Overall Heat Rating - Insane Euro Style Rating - Low, due to the dull sheen Smell - Minty, PRO as hell Durability - Extremely high, even dangerously high, this stuff sticks like glue
The weather will only get warmer, so stay tuned for some reviews of other BKW products including Sportsbalm, Freddy's Choice, and Greyhound Juice.
I've always been a fan of Vittoria's tubular tires. They remain the classic tub, with countless victories in the PRO peloton. When it comes to tubulars, I don't ride anything else. But when it came to Vittoria's clincher options, I was less devoted. There are so many great clinchers out there. Michelin and Continental first come to mind with Michelin being the only clincher tire to ever win Paris Roubaix.
At the end of the 90s, tubulars had given way to clinchers as the tire of choice among serious cyclists as materials and construction methods meant a clincher could ride almost as well as a tubular but without the headaches associated with gluing and regluing. Tire companies were mastering the use of Kevlar or Aramid and the results were to the benefit of cyclists everywhere. Finally, we could all have a durable tire that didn't ride like a cheap garden hose. It was during this period that Vittoria introduced the "Open Tubular" concept. In short, Vittoria took their highly coveted tubular tire and rather than sewing an inner tube into the tire, they finished the ends of the casings with a Kevlar bead essentially creating an "open tubular". Hence the name. This technology quickly made Vittoria's Open Tubulars the best riding clincher. With one exception: the tires would literally fall apart after roughly 1,600 kms. I remember Vittoria would boast about their dual compound tires, identified by their dual color treads. A harder compound for the center gave it a faster rolling surface and intended to prolong the tread life. The shoulders had a softer compound that gave the tire added grip in the corners. It was this marriage of tire material that also proved to be the weak link as tires would literally separate at the joint. To add insult to injury, the compounds used were susceptible to cuts, so customers would return tires to the shop, essentially in pieces and with deep cuts everywhere.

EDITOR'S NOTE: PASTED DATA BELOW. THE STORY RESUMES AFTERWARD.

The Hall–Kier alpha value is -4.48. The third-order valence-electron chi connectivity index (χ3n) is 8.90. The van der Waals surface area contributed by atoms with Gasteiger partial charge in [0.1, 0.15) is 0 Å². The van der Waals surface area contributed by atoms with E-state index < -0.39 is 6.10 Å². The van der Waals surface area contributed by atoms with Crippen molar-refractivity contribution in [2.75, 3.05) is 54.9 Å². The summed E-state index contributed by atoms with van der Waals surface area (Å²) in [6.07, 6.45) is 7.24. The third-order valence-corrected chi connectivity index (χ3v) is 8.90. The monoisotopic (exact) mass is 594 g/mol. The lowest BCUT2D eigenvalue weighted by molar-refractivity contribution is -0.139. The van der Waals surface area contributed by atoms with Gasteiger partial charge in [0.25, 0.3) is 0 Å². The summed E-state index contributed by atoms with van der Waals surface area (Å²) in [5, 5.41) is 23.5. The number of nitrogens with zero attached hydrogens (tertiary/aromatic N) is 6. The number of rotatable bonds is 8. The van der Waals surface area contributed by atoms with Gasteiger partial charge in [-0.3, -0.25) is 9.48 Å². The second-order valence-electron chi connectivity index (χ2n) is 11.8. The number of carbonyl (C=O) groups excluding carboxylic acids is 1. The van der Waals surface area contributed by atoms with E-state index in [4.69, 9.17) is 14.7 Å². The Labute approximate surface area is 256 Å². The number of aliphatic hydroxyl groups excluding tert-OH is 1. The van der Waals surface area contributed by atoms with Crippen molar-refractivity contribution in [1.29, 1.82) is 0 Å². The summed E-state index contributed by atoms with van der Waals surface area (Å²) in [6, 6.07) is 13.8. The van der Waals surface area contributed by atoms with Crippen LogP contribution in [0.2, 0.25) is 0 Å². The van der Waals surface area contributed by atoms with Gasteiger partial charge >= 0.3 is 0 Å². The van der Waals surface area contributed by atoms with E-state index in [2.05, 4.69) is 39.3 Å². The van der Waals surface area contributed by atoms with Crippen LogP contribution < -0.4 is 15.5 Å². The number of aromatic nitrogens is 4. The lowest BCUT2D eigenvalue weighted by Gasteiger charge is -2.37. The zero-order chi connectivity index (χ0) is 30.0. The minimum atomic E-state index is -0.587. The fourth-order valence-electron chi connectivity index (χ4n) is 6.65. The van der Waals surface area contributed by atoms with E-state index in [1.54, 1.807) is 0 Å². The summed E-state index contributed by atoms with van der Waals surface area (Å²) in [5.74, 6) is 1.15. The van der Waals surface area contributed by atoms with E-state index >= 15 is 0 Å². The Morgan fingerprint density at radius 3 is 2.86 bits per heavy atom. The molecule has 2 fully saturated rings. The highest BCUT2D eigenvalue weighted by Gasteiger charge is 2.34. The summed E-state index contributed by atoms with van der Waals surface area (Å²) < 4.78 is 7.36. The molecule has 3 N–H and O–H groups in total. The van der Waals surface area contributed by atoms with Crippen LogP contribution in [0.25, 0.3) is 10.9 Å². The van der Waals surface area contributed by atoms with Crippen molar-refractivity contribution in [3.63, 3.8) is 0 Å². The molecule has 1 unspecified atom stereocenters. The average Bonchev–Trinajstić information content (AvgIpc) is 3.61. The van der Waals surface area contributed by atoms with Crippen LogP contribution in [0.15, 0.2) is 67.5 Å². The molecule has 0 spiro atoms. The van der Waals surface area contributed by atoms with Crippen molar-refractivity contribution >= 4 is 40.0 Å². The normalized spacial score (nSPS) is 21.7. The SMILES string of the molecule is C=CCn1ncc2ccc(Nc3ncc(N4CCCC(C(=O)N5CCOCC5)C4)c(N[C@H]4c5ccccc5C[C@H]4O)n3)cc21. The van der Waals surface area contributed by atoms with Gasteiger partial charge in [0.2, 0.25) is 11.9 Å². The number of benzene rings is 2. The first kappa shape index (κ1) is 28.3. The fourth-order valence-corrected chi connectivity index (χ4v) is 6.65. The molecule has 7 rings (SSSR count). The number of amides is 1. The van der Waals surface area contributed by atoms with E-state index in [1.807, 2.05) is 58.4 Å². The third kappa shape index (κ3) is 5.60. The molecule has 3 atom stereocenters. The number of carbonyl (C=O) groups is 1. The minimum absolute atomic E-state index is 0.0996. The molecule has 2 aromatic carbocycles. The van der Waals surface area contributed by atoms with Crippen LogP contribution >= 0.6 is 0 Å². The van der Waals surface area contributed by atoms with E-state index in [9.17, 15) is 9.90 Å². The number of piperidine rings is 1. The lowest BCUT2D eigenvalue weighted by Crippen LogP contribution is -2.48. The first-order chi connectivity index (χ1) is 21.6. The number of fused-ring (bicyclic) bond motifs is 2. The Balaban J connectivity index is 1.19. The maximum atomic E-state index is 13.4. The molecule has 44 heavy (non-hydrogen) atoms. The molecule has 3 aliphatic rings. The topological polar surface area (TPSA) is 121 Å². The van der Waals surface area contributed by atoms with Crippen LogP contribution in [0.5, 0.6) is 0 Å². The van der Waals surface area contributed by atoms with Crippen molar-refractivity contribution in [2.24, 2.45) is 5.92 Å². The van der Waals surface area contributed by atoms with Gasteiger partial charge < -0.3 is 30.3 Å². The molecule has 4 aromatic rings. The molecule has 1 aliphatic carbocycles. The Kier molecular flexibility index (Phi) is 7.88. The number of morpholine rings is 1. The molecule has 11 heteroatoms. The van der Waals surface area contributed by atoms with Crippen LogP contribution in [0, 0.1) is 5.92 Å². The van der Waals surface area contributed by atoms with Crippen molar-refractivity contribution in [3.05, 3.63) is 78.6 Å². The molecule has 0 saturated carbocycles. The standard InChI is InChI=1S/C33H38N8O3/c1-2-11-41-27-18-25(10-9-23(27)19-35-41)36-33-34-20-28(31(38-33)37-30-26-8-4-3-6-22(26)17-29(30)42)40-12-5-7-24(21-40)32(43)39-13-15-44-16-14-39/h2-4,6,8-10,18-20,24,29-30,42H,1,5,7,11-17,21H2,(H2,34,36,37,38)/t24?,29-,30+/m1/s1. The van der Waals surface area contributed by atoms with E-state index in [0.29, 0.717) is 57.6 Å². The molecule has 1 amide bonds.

In 2001, I bought a set of Open Corsa CX tires. The ride was simply wonderful and they were more durable than the Vittorias of previous generations. Relative to other tires they wore out quickly, but the wear took place over roughly 1,500 miles. Vittoria tires are no longer made in Italy, they are now produced in Thailand, gone are the quality issues of old; engineered out through material development and manufacturing methods. The resulting tire exhibits the ride of an expensive tubular but with all the ease of a clincher.